Prime Minister "sympathetic" to watering down of hunting ban
PRIME Minister David Cameron is said to be “sympathetic” to calls from farmers demanding to be able to use packs of hounds to flush out foxes before they are shot.
A maximum of two dogs can be used for the task of flushing out foxes.
Hunting with packs of dogs has been banned in Wales and across the country since 2004.
Several hunts still operate in South West Wales, including the Banwen Miners and the Carmarthenshire Hunt, but they stay within the law.
Any move to water down the law has been condemned by an animal welfare charity and former Tory minister Ann Widdecombe, who warned Mr Cameron against changing the legislation.
Ms Widdecombe told the Mirror website: “I think he would be silly to let Parliament get bogged down in hunting.
"It is not what the nation is concerned about. It is bad PR.”
Mr Cameron pledged in 2010 to hold a free Commons vote on scrapping the 2004 Hunting Act, which outlawed the blood sport.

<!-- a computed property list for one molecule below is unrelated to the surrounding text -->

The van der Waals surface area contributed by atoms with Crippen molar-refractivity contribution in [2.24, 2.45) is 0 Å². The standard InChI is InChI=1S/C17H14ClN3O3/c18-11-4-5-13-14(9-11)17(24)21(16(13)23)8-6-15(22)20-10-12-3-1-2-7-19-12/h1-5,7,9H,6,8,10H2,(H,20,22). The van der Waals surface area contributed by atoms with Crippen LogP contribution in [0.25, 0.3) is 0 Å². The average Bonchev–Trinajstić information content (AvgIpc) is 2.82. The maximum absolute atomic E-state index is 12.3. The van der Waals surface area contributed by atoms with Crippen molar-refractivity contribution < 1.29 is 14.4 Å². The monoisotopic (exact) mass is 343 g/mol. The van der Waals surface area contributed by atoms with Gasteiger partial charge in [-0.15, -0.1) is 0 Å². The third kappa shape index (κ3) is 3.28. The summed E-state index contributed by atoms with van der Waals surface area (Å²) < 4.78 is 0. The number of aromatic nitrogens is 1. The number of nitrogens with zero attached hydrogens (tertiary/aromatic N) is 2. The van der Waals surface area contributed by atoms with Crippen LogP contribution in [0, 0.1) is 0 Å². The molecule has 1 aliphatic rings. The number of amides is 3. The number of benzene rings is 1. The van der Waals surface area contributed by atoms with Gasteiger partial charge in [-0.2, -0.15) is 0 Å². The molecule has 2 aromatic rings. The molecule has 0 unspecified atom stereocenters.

Farmers have claimed that attacks on lambs have risen as a result of the ban.
Derek Morgan, of the Farmers’ Union of Wales, said: “The hunting ban was aimed at what was seen as posh people on horses.
"But those who suffer are working-class farmers.”
Packs of dogs are already used in Scotland and some MPs have backed the call for them to be used in England.
The PM’s spokesman said: “There is a specific issue here around pest control and the impact it has on farming communities.
"The Prime Minister has sympathy with these concerns.”
A spokeswoman for the RSPCA warned: “Talk of relaxing hunting laws is a backward step for a civilised society and something that would appal the vast majority of the British public.”